Pakistan recently invited Saudi Arabia to become the third CPEC partner, and Saudi Arabia accepted the invitation. Now Pakistan has expressed its intentions to share the benefits of CPEC with the UAE as well.
UAE delegation to visit Pakistan
Pakistani Ambassador to the UAE Moazzam Ahmad Khan told Gulf News the country would be happy to share the CPEC benefits with the UAE.
“We would love and welcome the UAE to benefit from this initiative,” he said.
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Khan said their bilateral trade with the UAE had reached $8.6 billion for fiscal 2017-18. For the previous fiscal year, the figure was $6.2 billion. Exports from the UAE, primarily oil and petrochemicals, stood at $7.2 billion, while exports from Pakistan were at $1.5 billion for 2017-18.
Further, the ambassador said the UAE is heavily investing in the country, mainly in telecom, refineries and ports. Khan noted that Pakistan’s economy is doing well with GDP growth at 5.2%, but they are still facing some challenges in the power generation sector.
“The two sides have decided to take the relationship to the next level and expand it further in all areas including investment, trade, defence and security cooperation,” he said.
On Sept. 19, Pakistan Prime Minister Imran Kan visited the UAE, where he discussed matters with the Crown Prince of Abu Dhabi Shaikh Mohammad Bin Zayed Al Nahyan. On Thursday, Information Minister Fawad Chaudhry talked about Khan’s UAE visit, saying that issues with the procurement of UAE visas and other matters were discussed during the visit and are expected to be resolved soon.
“The foreign office will soon send a proposal to UAE and it is expected that these issues will be resolved for the thousands of Pakistanis that are dwelling in the Emirates,” Chaudhry said, addressing a press conference in Islamabad.
Further, Chaudhry informed reporters that the UAE will support many projects in Pakistan, including the freshwater project in Karachi. A delegation from the UAE will visit Pakistan next month.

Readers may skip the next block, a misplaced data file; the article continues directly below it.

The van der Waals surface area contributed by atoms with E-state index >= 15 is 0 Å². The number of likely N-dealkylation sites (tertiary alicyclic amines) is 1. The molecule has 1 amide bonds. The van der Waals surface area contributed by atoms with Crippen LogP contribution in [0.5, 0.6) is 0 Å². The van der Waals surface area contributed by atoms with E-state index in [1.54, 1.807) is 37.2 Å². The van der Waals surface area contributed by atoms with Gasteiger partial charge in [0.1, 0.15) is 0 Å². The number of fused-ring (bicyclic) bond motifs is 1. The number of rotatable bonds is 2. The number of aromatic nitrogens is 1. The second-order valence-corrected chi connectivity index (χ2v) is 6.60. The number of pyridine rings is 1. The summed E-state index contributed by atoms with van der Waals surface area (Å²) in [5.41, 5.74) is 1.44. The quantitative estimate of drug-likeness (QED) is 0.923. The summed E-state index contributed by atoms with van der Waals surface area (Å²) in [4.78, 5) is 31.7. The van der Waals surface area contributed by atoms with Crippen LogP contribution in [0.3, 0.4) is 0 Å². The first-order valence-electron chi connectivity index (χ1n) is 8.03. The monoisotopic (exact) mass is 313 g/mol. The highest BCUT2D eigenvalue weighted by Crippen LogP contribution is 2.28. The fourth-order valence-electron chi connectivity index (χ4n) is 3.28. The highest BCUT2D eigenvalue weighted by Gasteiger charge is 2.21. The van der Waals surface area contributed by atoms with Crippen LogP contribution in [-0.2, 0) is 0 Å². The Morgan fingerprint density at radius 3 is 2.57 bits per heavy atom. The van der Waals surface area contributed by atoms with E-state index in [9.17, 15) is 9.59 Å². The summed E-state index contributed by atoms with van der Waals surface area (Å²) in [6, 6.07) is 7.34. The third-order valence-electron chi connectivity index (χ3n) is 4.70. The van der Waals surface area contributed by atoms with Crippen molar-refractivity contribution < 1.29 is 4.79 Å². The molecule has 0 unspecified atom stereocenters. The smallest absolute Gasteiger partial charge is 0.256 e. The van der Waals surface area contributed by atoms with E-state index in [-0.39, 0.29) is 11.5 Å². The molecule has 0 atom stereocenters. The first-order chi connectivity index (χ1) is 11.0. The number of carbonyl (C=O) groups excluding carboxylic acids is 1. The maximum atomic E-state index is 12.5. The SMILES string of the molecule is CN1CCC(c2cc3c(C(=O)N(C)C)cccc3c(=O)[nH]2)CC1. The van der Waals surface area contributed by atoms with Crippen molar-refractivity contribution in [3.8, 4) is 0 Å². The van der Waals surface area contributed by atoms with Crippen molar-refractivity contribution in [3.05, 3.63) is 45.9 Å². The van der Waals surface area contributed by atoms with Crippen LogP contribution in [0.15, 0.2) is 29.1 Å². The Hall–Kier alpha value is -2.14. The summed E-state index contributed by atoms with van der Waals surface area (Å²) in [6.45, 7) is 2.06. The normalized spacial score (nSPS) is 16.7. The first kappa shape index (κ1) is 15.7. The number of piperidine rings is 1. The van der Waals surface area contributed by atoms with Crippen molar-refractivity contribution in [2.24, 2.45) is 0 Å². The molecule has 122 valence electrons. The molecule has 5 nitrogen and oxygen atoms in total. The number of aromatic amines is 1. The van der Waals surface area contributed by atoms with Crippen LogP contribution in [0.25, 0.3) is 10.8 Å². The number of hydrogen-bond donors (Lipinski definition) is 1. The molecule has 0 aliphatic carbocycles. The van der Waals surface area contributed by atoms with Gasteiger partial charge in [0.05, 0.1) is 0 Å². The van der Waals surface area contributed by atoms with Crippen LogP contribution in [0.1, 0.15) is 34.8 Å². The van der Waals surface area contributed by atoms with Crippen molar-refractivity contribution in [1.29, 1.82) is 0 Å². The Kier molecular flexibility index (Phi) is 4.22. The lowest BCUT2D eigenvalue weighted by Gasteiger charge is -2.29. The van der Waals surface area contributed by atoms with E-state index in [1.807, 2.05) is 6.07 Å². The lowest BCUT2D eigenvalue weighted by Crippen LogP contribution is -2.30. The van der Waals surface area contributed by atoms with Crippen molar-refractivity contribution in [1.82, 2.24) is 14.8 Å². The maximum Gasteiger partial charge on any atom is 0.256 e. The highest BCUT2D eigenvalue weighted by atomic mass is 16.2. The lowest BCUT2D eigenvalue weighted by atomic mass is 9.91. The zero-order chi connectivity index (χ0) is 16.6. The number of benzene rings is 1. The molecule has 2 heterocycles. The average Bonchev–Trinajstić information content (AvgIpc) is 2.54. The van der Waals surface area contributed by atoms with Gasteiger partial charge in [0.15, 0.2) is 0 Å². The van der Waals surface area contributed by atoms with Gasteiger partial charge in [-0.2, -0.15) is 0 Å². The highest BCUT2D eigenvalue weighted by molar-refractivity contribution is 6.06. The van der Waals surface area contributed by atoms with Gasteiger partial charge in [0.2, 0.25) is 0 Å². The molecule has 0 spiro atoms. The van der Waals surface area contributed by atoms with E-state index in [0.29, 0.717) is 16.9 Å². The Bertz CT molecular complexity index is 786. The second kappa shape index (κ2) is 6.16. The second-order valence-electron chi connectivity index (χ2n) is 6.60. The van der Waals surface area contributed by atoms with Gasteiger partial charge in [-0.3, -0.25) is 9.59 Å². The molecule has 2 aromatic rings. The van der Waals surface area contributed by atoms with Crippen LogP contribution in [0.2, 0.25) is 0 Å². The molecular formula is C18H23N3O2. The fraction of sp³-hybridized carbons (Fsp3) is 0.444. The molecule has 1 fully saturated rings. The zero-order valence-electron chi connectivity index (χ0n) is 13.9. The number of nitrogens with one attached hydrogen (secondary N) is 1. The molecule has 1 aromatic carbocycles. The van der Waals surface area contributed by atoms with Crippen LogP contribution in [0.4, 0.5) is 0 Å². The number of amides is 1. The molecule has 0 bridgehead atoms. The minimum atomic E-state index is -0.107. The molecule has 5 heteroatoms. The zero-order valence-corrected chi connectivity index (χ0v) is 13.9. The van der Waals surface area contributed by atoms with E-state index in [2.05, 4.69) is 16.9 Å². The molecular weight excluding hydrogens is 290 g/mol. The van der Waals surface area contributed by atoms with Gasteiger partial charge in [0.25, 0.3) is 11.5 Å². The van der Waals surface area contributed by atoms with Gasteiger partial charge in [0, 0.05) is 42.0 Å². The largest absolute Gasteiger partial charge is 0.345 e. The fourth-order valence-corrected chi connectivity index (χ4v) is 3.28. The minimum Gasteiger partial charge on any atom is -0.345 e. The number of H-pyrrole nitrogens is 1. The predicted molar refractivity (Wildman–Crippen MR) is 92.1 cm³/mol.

Saudi Arabia as a CPEC partner would be good for Balochistan
Moazzam Ahmad Khan also confirmed to Gulf News that Saudi Arabia is now a CPEC partner. Pakistan has primarily asked Saudi Arabia to set up an “oil city” in Balochistan. Such an establishment would be very crucial for the oil-deficient region, whose energy needs are growing by leaps and bounds. A delegation will visit Pakistan in the first week of October to discuss investment potential in the country. The high-level delegation will include the Saudi ministers of treasury and power.
An “oil city” would also help economic development in Balochistan, which has long been neglected by the Pakistani government. Balochistan is an entirely rural population currently, and thus, it needs cities. So far, the Pakistani government has been unable to efficiently invest in urban development there, leading to unrest in the region.
Saudi Arabia as a CPEC partner would be good for China as well
For Saudi Arabia, CPEC is not a new thing. Saudi Arabia has been part of the Belt and Road Initiative (BRI) and is already an economic partner of China, which depends heavily on Saudi Arabia for crude oil. In fact, both countries recently signed big investment deals in areas such as refineries and the petrochemical sector.
The addition of Saudi Arabia as a CPEC partner will also act as a booster for China’s main objectives behind CPEC. China primarily wants to route oil and gas from the Middle East and the Persian Gulf to its western regions, like Xinjiang. An “oil city” in Balochistan would greatly facilitate the supply of oil from Pakistan to China, notes the Tribune.
Transporting oil via such a route would not only reduce transportation costs but also address the risk of Chinese oil tankers passing through the Strait of Malacca. Moreover, Pakistan has already taken China into confidence when adding Saudi Arabia as a CPEC partner.
In the past, Pakistan has suggested that other countries could join CPEC. However, the response has been discouraging, mainly due to concerns that China would dominate any partnership.
In fact, Imran Khan’s term started with a controversy over CPEC projects when his commerce minister was quoted as saying the government would suspend the projects for a year and reevaluate the terms of the agreement. Later, the minister retracted those comments, but Pakistan had to reassure China about its commitment to CPEC.